Hands in the Éire: 10 Irish rap and r'n'b artists you need to check out - Lists - Mixmag

Hands in the Éire: 10 Irish rap and r'n'b artists you need to check out

The freshest hip hop, r'n'b, soul and street sounds from Ireland

  • Josh Crowe
  • 17 March 2020

A musical movement is stirring in Ireland. The Emerald Isle has always had a boundless affinity with the arts and music, but cold rap flows and soul-infused r’n’b are newer additions to its cultural canon. The past few years have seen an upsurge in interest in hip hop and r’n’b, and it’s producing some of the freshest talent around. The scene is sonically diverse, with a strong core of artists experimenting with a spread of sounds and tempos. We’ve compiled 10 of the best hip hop and r’n’b artists making waves in Ireland and beyond in the list below.

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Kojaque is unique in his ability to seamlessly meld fiery rap vocals with quaint utterances of spoken word. His 2018 album ‘Deli Daydreams’ is a mordant reflection of Irish life, with the opening bars on ‘White Noise’ (“I’m just a north side DC baby / Me mammy raised me / By the horse riding council housing crisis crazy”) setting the scene for the poignant picture he paints of the stark realities of life as a modern-day Dubliner. He shows dissatisfaction with this situation on standout track ‘Politicksis’ (“I’m dying in my home town / it’s been this way my whole life”), addressing the claustrophobic atmosphere of his hometown. On top of his musical impact, he’s bringing a strong aesthetic to the scene as an established visual artist.

Biig Piig

Cork-born artist Jess Smyth, more popularly known by the moniker Biig Piig, is one to look out for in 2020 after recently being signed to RCA and performing on COLORS. Her music is an eclectic blend of jazz, r’n’b and hip hop. Her debut EP, ‘Big Fan of the Sesh, Vol. 1’, illustrates Smyth’s innate gift for delivering songs that feel as if they have a life of their own, from the vignettes chronicling love and loss to the illumination of her late-night city life upbringing. ‘Perdida’ welcomes us into the introspective gaze of Smyth, who is at the tail-end of a break up. The biting lyrics “I should have never let you in / I should have never let you win, huh?” sees Smyth utter smokey vocals with breathless delivery, seamlessly switching between Spanish and English rap. Biig Piig is building a discography of limitless promise and we are here for the ride.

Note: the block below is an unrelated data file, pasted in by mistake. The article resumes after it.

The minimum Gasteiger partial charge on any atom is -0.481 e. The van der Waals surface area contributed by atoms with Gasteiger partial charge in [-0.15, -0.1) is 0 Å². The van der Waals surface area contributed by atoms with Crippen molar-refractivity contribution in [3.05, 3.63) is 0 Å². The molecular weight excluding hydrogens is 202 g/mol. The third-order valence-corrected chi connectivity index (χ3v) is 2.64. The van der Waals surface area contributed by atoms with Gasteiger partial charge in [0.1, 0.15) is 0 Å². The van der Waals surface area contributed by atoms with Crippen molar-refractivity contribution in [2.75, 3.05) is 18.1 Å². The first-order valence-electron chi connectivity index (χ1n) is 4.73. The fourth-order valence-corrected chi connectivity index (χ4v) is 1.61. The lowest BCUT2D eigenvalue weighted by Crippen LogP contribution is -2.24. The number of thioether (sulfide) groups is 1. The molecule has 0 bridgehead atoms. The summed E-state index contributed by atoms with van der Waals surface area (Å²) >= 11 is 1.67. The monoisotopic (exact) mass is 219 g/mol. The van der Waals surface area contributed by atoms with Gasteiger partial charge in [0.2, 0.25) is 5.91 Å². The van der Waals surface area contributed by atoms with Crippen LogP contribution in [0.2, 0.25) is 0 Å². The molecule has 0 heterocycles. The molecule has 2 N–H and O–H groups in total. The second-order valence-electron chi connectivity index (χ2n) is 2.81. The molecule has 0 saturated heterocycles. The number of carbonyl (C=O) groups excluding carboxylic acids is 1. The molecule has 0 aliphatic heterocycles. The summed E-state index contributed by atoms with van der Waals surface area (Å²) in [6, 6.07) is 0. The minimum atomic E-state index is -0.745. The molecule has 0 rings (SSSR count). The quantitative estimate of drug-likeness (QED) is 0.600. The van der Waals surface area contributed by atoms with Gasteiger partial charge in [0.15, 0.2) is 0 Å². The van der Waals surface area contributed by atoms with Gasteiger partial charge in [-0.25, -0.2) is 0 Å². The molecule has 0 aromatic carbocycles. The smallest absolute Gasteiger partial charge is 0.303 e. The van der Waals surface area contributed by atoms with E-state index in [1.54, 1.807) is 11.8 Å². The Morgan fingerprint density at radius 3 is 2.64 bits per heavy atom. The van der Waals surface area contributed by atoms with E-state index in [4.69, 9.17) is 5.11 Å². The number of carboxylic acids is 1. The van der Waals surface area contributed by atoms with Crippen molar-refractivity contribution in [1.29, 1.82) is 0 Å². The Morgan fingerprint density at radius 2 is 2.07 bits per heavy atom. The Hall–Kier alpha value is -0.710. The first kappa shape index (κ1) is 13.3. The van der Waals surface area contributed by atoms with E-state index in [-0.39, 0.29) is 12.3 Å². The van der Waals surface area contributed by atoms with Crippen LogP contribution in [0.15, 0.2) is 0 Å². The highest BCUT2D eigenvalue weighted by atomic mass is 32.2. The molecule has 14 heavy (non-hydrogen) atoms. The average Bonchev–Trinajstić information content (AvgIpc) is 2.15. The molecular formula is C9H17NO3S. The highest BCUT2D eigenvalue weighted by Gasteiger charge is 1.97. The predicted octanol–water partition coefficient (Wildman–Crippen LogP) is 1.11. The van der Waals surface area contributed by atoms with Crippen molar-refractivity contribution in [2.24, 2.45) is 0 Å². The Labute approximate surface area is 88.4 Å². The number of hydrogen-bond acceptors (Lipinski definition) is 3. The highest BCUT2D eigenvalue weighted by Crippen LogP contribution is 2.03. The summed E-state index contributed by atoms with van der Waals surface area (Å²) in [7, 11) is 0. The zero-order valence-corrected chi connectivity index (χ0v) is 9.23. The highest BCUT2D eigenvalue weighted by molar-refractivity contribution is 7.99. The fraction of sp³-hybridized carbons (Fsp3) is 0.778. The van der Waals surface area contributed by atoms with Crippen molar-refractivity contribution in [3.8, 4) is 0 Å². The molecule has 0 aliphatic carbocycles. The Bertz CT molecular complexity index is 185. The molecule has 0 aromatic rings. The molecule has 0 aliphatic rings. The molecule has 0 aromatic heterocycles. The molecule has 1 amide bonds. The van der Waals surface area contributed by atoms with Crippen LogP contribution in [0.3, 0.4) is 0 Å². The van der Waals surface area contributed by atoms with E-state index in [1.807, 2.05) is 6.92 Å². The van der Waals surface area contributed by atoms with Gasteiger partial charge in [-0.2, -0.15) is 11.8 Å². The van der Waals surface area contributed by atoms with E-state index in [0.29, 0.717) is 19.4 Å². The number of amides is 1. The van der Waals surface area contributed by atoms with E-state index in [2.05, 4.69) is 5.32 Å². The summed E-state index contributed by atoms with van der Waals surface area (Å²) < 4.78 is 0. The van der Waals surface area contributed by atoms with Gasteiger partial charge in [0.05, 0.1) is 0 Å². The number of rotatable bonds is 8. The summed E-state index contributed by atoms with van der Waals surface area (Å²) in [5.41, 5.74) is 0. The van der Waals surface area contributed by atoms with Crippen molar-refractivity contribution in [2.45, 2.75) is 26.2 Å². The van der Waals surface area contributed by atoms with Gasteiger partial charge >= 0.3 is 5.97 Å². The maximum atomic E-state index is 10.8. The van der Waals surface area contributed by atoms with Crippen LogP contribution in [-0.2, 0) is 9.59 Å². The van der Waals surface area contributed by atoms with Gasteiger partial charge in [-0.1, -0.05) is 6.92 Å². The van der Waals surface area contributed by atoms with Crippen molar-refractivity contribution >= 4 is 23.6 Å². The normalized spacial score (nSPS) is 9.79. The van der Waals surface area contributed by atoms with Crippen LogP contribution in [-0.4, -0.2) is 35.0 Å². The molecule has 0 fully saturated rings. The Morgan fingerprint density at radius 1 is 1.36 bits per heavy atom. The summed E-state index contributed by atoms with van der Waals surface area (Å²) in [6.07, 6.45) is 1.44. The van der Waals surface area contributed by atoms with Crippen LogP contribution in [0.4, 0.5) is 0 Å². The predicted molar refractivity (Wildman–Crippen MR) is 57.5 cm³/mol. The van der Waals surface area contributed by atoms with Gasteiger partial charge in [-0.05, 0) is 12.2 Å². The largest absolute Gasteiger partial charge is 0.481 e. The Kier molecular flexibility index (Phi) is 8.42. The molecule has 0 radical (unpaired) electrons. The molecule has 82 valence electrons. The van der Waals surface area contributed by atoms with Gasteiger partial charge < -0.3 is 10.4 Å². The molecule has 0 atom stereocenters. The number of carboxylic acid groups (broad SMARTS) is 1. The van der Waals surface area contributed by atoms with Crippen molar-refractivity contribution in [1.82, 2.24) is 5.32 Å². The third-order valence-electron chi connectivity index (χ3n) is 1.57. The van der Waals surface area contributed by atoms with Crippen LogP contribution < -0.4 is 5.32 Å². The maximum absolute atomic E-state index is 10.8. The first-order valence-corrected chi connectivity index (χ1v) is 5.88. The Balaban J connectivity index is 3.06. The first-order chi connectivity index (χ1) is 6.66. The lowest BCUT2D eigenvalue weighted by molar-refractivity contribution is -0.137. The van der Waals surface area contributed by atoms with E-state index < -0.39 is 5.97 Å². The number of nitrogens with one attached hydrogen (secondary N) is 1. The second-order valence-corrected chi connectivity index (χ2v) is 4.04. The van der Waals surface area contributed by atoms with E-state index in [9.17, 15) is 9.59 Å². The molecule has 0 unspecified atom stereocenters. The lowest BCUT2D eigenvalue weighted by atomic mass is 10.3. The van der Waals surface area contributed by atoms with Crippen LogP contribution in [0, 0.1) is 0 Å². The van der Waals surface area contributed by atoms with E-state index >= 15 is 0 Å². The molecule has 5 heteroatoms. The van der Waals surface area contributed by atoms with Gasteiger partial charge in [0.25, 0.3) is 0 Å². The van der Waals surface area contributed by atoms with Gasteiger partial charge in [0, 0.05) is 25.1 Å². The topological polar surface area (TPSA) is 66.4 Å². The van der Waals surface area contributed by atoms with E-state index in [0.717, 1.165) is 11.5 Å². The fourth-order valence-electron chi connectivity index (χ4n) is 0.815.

Alex Gough

Hailing from Waterford, 21-year-old artist Alex Gough is one of the most promising artists of the new Irish music scene. He’s been dabbling in music from a youn age, before officially minting his debut solo release ‘The Infomercial Tape’ in 2018. The following year, Gough took his music live with a 4-piece hip hop/jazz band in which he starred on drums and vocal duties. His ‘80% EP’ acts as a brooding journey of Alex’s typical day, accounting for all the positive and negative thoughts he encounters along the way, of which he says “80% are negative connotations and a slightly unfortunate 20% positive”. The highlight of the EP is without doubt ‘Breakfast’ where Gough brings colour to the mundane aspects of day-to-day life, pairing an unhurried, mumble rap type flow with an infectious instrumental loop. Among the “corporate operators” and “corn flakes on the counter”, he succeeds in making light of an often-dreary world we can all relate too.

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Luka Palm

Since releasing the single ‘Pink Lady’ in 2015 at the age of just 16, Swedish-born, Dublin-based Luka Palm has been hailed as one of Ireland’s most gifted rappers. The beat is spacious and Luka’s voice is enveloped within the mix, but still stands out with its subtle confidence and sacrilegious bars lusting after “A judas chick chewing on a crucifix”. He provided a guest verse on Kojaque ‘Deli Daydreams’ project, and in 2019 the duo collaborated on joint mixtape ‘Green Diesel’ that was released on Soft Boy Records. Across eight tracks they deliver breathy-yet-biting vocals over sultry instrumentals. Luka ended the year on a further high, supporting Slowthai on his European tour with Kojaque and performing a Boiler Room set as part of the Soft Boy collective.